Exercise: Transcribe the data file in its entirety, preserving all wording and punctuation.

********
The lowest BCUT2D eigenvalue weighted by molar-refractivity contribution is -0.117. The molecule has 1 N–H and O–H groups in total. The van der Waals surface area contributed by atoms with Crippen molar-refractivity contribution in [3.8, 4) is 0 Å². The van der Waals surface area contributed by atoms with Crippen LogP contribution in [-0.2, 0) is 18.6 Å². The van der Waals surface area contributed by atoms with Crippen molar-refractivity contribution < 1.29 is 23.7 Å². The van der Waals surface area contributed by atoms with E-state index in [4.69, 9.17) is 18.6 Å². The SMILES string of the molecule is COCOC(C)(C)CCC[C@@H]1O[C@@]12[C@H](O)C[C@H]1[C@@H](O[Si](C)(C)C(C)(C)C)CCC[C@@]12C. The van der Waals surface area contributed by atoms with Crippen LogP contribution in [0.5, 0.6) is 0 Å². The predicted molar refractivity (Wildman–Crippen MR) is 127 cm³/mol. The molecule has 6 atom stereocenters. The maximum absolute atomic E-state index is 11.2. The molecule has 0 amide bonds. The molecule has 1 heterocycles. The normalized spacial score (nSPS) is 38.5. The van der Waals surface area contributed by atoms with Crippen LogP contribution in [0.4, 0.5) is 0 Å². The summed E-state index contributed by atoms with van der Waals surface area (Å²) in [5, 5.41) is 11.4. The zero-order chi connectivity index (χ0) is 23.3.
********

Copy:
The lowest BCUT2D eigenvalue weighted by molar-refractivity contribution is -0.117. The molecule has 1 N–H and O–H groups in total. The van der Waals surface area contributed by atoms with Crippen molar-refractivity contribution in [3.8, 4) is 0 Å². The van der Waals surface area contributed by atoms with Crippen LogP contribution in [-0.2, 0) is 18.6 Å². The van der Waals surface area contributed by atoms with Crippen molar-refractivity contribution < 1.29 is 23.7 Å². The van der Waals surface area contributed by atoms with E-state index in [4.69, 9.17) is 18.6 Å². The SMILES string of the molecule is COCOC(C)(C)CCC[C@@H]1O[C@@]12[C@H](O)C[C@H]1[C@@H](O[Si](C)(C)C(C)(C)C)CCC[C@@]12C. The van der Waals surface area contributed by atoms with Crippen LogP contribution in [0.5, 0.6) is 0 Å². The predicted molar refractivity (Wildman–Crippen MR) is 127 cm³/mol. The molecule has 6 atom stereocenters. The maximum absolute atomic E-state index is 11.2. The molecule has 0 amide bonds. The molecule has 1 heterocycles. The normalized spacial score (nSPS) is 38.5. The van der Waals surface area contributed by atoms with Crippen LogP contribution in [0.4, 0.5) is 0 Å². The summed E-state index contributed by atoms with van der Waals surface area (Å²) in [5, 5.41) is 11.4. The zero-order chi connectivity index (χ0) is 23.3.